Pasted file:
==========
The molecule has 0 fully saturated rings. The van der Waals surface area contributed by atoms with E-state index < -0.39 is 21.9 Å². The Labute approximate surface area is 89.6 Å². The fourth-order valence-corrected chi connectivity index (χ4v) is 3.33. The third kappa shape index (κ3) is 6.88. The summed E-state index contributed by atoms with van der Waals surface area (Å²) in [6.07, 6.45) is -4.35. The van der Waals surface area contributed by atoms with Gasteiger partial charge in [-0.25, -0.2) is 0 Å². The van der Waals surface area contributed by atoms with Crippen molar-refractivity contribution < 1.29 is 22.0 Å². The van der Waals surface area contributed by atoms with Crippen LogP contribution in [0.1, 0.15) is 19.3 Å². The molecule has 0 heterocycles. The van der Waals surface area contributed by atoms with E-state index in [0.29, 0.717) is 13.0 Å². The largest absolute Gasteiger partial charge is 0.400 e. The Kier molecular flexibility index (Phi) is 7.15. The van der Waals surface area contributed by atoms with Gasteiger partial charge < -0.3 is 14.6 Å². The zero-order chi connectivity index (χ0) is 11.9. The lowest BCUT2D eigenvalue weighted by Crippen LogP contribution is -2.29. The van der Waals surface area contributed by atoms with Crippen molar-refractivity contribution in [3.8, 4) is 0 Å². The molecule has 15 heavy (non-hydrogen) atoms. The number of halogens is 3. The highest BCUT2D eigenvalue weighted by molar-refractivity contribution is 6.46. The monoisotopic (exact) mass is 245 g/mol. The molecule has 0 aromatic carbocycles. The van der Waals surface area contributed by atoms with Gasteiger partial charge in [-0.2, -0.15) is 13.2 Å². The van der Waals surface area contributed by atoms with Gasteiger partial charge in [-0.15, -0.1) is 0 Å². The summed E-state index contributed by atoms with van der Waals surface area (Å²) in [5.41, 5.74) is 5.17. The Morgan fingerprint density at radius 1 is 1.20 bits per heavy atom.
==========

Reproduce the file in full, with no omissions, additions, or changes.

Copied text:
The molecule has 0 fully saturated rings. The van der Waals surface area contributed by atoms with E-state index < -0.39 is 21.9 Å². The Labute approximate surface area is 89.6 Å². The fourth-order valence-corrected chi connectivity index (χ4v) is 3.33. The third kappa shape index (κ3) is 6.88. The summed E-state index contributed by atoms with van der Waals surface area (Å²) in [6.07, 6.45) is -4.35. The van der Waals surface area contributed by atoms with Gasteiger partial charge in [-0.25, -0.2) is 0 Å². The van der Waals surface area contributed by atoms with Crippen molar-refractivity contribution < 1.29 is 22.0 Å². The van der Waals surface area contributed by atoms with Crippen LogP contribution in [0.1, 0.15) is 19.3 Å². The molecule has 0 heterocycles. The van der Waals surface area contributed by atoms with E-state index in [0.29, 0.717) is 13.0 Å². The largest absolute Gasteiger partial charge is 0.400 e. The Kier molecular flexibility index (Phi) is 7.15. The van der Waals surface area contributed by atoms with Gasteiger partial charge < -0.3 is 14.6 Å². The zero-order chi connectivity index (χ0) is 11.9. The lowest BCUT2D eigenvalue weighted by Crippen LogP contribution is -2.29. The van der Waals surface area contributed by atoms with Crippen molar-refractivity contribution in [3.8, 4) is 0 Å². The molecule has 15 heavy (non-hydrogen) atoms. The number of halogens is 3. The highest BCUT2D eigenvalue weighted by molar-refractivity contribution is 6.46. The monoisotopic (exact) mass is 245 g/mol. The molecule has 0 aromatic carbocycles. The van der Waals surface area contributed by atoms with Gasteiger partial charge in [-0.2, -0.15) is 13.2 Å². The van der Waals surface area contributed by atoms with Gasteiger partial charge in [-0.15, -0.1) is 0 Å². The summed E-state index contributed by atoms with van der Waals surface area (Å²) in [5.41, 5.74) is 5.17. The Morgan fingerprint density at radius 1 is 1.20 bits per heavy atom.